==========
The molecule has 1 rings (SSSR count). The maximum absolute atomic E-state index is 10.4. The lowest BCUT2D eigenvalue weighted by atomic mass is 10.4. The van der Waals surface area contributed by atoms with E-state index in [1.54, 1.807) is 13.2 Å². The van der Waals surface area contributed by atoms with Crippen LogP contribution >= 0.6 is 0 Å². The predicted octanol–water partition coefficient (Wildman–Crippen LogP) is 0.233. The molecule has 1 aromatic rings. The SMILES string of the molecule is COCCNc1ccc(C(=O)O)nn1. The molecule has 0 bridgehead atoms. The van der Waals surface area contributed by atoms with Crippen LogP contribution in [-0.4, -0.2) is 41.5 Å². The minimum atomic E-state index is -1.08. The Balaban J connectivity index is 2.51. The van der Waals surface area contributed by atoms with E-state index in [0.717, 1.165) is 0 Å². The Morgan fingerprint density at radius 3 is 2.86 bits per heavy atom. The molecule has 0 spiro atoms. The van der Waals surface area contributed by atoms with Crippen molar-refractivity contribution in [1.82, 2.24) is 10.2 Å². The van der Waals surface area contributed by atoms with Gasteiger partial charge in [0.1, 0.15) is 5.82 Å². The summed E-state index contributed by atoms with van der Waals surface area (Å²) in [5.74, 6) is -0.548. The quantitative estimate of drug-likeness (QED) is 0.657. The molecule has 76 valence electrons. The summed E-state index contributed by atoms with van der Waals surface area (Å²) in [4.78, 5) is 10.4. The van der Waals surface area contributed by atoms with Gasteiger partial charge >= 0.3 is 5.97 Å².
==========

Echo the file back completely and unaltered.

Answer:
The molecule has 1 rings (SSSR count). The maximum absolute atomic E-state index is 10.4. The lowest BCUT2D eigenvalue weighted by atomic mass is 10.4. The van der Waals surface area contributed by atoms with E-state index in [1.54, 1.807) is 13.2 Å². The van der Waals surface area contributed by atoms with Crippen LogP contribution >= 0.6 is 0 Å². The predicted octanol–water partition coefficient (Wildman–Crippen LogP) is 0.233. The molecule has 1 aromatic rings. The SMILES string of the molecule is COCCNc1ccc(C(=O)O)nn1. The molecule has 0 bridgehead atoms. The van der Waals surface area contributed by atoms with Crippen LogP contribution in [-0.4, -0.2) is 41.5 Å². The minimum atomic E-state index is -1.08. The Balaban J connectivity index is 2.51. The van der Waals surface area contributed by atoms with E-state index in [0.717, 1.165) is 0 Å². The Morgan fingerprint density at radius 3 is 2.86 bits per heavy atom. The molecule has 0 spiro atoms. The van der Waals surface area contributed by atoms with Crippen molar-refractivity contribution in [1.82, 2.24) is 10.2 Å². The van der Waals surface area contributed by atoms with Gasteiger partial charge in [0.1, 0.15) is 5.82 Å². The summed E-state index contributed by atoms with van der Waals surface area (Å²) in [5.74, 6) is -0.548. The quantitative estimate of drug-likeness (QED) is 0.657. The molecule has 76 valence electrons. The summed E-state index contributed by atoms with van der Waals surface area (Å²) in [4.78, 5) is 10.4. The van der Waals surface area contributed by atoms with Gasteiger partial charge >= 0.3 is 5.97 Å².